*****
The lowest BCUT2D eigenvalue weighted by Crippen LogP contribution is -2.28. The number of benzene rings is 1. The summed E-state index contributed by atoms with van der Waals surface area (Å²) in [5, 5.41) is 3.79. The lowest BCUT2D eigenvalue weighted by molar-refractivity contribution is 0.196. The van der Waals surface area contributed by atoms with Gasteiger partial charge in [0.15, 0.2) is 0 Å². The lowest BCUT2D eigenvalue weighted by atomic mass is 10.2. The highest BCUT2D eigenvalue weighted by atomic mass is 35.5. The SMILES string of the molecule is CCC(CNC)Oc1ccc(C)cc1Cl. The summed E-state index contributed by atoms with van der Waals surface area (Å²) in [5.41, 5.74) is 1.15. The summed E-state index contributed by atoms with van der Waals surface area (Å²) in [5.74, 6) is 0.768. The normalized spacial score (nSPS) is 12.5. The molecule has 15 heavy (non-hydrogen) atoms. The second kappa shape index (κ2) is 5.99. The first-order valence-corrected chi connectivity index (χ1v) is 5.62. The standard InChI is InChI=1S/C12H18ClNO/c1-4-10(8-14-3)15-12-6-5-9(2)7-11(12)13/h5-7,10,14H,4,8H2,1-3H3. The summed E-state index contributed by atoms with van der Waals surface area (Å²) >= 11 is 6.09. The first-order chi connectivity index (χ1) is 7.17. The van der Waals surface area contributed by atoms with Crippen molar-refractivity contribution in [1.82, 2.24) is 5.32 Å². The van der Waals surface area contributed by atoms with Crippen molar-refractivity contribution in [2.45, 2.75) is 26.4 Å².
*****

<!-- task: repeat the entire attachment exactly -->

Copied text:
The lowest BCUT2D eigenvalue weighted by Crippen LogP contribution is -2.28. The number of benzene rings is 1. The summed E-state index contributed by atoms with van der Waals surface area (Å²) in [5, 5.41) is 3.79. The lowest BCUT2D eigenvalue weighted by molar-refractivity contribution is 0.196. The van der Waals surface area contributed by atoms with Gasteiger partial charge in [0.15, 0.2) is 0 Å². The lowest BCUT2D eigenvalue weighted by atomic mass is 10.2. The highest BCUT2D eigenvalue weighted by atomic mass is 35.5. The SMILES string of the molecule is CCC(CNC)Oc1ccc(C)cc1Cl. The summed E-state index contributed by atoms with van der Waals surface area (Å²) in [5.41, 5.74) is 1.15. The summed E-state index contributed by atoms with van der Waals surface area (Å²) in [5.74, 6) is 0.768. The normalized spacial score (nSPS) is 12.5. The molecule has 15 heavy (non-hydrogen) atoms. The second kappa shape index (κ2) is 5.99. The first-order valence-corrected chi connectivity index (χ1v) is 5.62. The standard InChI is InChI=1S/C12H18ClNO/c1-4-10(8-14-3)15-12-6-5-9(2)7-11(12)13/h5-7,10,14H,4,8H2,1-3H3. The summed E-state index contributed by atoms with van der Waals surface area (Å²) >= 11 is 6.09. The first-order chi connectivity index (χ1) is 7.17. The van der Waals surface area contributed by atoms with Crippen molar-refractivity contribution in [1.82, 2.24) is 5.32 Å². The van der Waals surface area contributed by atoms with Crippen molar-refractivity contribution in [2.45, 2.75) is 26.4 Å².